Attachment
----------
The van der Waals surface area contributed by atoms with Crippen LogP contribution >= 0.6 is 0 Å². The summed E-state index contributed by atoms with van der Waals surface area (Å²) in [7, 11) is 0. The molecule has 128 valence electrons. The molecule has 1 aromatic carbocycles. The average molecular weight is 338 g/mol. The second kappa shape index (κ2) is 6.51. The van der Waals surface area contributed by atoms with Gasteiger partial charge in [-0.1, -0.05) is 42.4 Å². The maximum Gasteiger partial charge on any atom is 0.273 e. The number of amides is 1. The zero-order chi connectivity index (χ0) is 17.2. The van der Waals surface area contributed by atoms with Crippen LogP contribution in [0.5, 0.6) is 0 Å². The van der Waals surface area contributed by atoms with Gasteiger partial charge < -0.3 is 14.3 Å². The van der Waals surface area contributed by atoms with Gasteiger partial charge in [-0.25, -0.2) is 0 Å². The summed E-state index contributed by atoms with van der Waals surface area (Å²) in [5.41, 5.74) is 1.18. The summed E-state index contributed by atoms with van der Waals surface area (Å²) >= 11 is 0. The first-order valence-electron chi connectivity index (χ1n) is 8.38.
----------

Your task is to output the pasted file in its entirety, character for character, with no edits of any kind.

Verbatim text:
The van der Waals surface area contributed by atoms with Crippen LogP contribution >= 0.6 is 0 Å². The summed E-state index contributed by atoms with van der Waals surface area (Å²) in [7, 11) is 0. The molecule has 128 valence electrons. The molecule has 1 aromatic carbocycles. The average molecular weight is 338 g/mol. The second kappa shape index (κ2) is 6.51. The van der Waals surface area contributed by atoms with Gasteiger partial charge in [-0.1, -0.05) is 42.4 Å². The maximum Gasteiger partial charge on any atom is 0.273 e. The number of amides is 1. The zero-order chi connectivity index (χ0) is 17.2. The van der Waals surface area contributed by atoms with Crippen LogP contribution in [0.5, 0.6) is 0 Å². The van der Waals surface area contributed by atoms with Gasteiger partial charge < -0.3 is 14.3 Å². The van der Waals surface area contributed by atoms with Gasteiger partial charge in [-0.25, -0.2) is 0 Å². The summed E-state index contributed by atoms with van der Waals surface area (Å²) in [5.41, 5.74) is 1.18. The summed E-state index contributed by atoms with van der Waals surface area (Å²) >= 11 is 0. The first-order valence-electron chi connectivity index (χ1n) is 8.38.